The big focus during the North American session today is Federal Reserve Chairman Ben Bernanke’s semi-annual testimony on the U.S. economy and monetary policy. Based on his introductory comments, it doesn’t sound like Bernanke is convinced that the central bank needs to start tapering off asset purchases. However at the same time, he also didn’t dismiss the idea outright, which may be been enough to keep the dollar bid on day with very strong economic data. Bernanke started his testimony saying that the benefits of easing outweigh the costs but went on to add that the Fed has the tools to tighten monetary policy and more QE may erode confidence in the Fed’s ability to exit. Concern about unwinding asset purchases is the main motivation behind the calls to phase out asset purchases and it appears that in some ways, Bernanke shares this view. However with job market remaining “generally weak” and inflation well anchored, the Fed Chairman isn’t in a rush to talk about exit strategies and instead confirmed that they intend to sustain easing for as long as needed. Economic growth is picking up this year but he is worried that the Sequestration could cause significant economic burden and for this reason, the well-mannered dove does not want to rush to any conclusion.
So far, Bernanke is neither supporting the idea of ending Quantitative Easing or defending it vigorously, which for the time being is keeping the dollar bid against all currencies except for the Japanese Yen. There is still a Q&A session that will most likely go to lunchtime so keep an eye on the headlines for any further clarity on his stance.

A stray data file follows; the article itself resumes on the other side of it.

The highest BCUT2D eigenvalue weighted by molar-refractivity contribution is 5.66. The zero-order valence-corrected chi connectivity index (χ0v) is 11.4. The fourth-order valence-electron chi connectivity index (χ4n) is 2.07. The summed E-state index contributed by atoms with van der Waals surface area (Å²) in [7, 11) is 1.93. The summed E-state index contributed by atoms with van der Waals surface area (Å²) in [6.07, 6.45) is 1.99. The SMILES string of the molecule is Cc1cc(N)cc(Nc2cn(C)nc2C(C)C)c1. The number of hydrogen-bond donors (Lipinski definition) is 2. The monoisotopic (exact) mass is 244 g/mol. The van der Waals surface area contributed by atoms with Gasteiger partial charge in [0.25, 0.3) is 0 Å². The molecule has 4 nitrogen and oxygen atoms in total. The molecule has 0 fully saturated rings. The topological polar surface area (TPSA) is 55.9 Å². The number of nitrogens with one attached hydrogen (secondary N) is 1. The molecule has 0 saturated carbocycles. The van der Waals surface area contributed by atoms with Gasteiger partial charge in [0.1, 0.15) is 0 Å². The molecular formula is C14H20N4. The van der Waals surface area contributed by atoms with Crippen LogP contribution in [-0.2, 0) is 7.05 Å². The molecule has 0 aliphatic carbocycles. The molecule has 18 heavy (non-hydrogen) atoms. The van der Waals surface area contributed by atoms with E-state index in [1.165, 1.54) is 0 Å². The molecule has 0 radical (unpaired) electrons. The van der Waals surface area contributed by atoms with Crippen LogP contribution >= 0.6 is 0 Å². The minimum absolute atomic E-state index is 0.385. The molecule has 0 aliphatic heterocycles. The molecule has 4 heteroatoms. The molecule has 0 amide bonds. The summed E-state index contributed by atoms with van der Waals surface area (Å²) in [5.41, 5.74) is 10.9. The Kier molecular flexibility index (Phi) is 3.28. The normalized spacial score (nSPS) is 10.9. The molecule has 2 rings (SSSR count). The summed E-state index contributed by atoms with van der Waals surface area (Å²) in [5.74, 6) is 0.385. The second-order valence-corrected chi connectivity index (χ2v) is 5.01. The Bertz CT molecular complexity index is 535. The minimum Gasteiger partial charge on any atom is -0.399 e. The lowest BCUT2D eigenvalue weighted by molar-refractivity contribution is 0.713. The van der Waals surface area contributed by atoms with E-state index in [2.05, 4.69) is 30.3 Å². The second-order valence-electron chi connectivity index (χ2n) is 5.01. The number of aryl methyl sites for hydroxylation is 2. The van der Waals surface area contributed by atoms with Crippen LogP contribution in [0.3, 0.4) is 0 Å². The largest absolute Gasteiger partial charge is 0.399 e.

Meanwhile this morning’s U.S. economic reports should ease some of Bernanke’s concerns about the economy and make those members of the FOMC who support tapering off asset purchases more confident in their views. Consumer confidence soared and new home sales rose by its largest amount since April 1993. The Conference Board’s consumer confidence index hit 69.6 in the month of February, up from 58.6. Improvements in the labor market and rise in equity market valuations made investors more optimistic about present and future conditions and this uptick is consistent other sentiment reports. The housing market is also gaining momentum according to the Commerce Department who reported a 15.6% increase in new home sales. This was the biggest increase in nearly 2 decades and brought the total amount of new homes sold to its highest level since 2008. The only problem is that the average price of a home sold dropped 5% but at least these homes are remaining on the market for a shorter period of time. There is definitely signs of increasing momentum in the housing market and this along with the rise in consumer confidence and manufacturing conditions in the Richmond region will sit well with the central bank.